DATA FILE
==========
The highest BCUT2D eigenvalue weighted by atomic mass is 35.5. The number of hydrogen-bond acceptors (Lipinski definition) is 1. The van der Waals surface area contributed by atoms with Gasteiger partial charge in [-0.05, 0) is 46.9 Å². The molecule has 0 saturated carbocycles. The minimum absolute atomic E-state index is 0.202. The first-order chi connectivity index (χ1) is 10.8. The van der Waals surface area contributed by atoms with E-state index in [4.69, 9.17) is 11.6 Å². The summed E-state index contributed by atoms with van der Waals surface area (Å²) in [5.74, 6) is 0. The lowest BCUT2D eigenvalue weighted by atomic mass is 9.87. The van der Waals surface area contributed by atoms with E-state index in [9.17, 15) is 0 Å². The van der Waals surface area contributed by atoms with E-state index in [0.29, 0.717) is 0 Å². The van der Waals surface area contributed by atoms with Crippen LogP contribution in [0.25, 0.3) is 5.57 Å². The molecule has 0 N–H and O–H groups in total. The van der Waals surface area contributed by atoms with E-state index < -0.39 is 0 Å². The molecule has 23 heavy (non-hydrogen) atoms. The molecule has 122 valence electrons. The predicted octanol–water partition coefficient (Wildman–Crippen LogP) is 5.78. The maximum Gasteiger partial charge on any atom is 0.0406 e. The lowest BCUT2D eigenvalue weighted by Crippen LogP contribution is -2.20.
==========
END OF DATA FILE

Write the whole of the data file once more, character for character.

The highest BCUT2D eigenvalue weighted by atomic mass is 35.5. The number of hydrogen-bond acceptors (Lipinski definition) is 1. The van der Waals surface area contributed by atoms with Gasteiger partial charge in [-0.05, 0) is 46.9 Å². The molecule has 0 saturated carbocycles. The minimum absolute atomic E-state index is 0.202. The first-order chi connectivity index (χ1) is 10.8. The van der Waals surface area contributed by atoms with E-state index in [4.69, 9.17) is 11.6 Å². The summed E-state index contributed by atoms with van der Waals surface area (Å²) in [5.74, 6) is 0. The lowest BCUT2D eigenvalue weighted by atomic mass is 9.87. The van der Waals surface area contributed by atoms with E-state index in [9.17, 15) is 0 Å². The van der Waals surface area contributed by atoms with E-state index in [0.29, 0.717) is 0 Å². The van der Waals surface area contributed by atoms with Crippen LogP contribution in [0.25, 0.3) is 5.57 Å². The molecule has 0 N–H and O–H groups in total. The van der Waals surface area contributed by atoms with E-state index < -0.39 is 0 Å². The molecule has 23 heavy (non-hydrogen) atoms. The molecule has 122 valence electrons. The predicted octanol–water partition coefficient (Wildman–Crippen LogP) is 5.78. The maximum Gasteiger partial charge on any atom is 0.0406 e. The lowest BCUT2D eigenvalue weighted by Crippen LogP contribution is -2.20.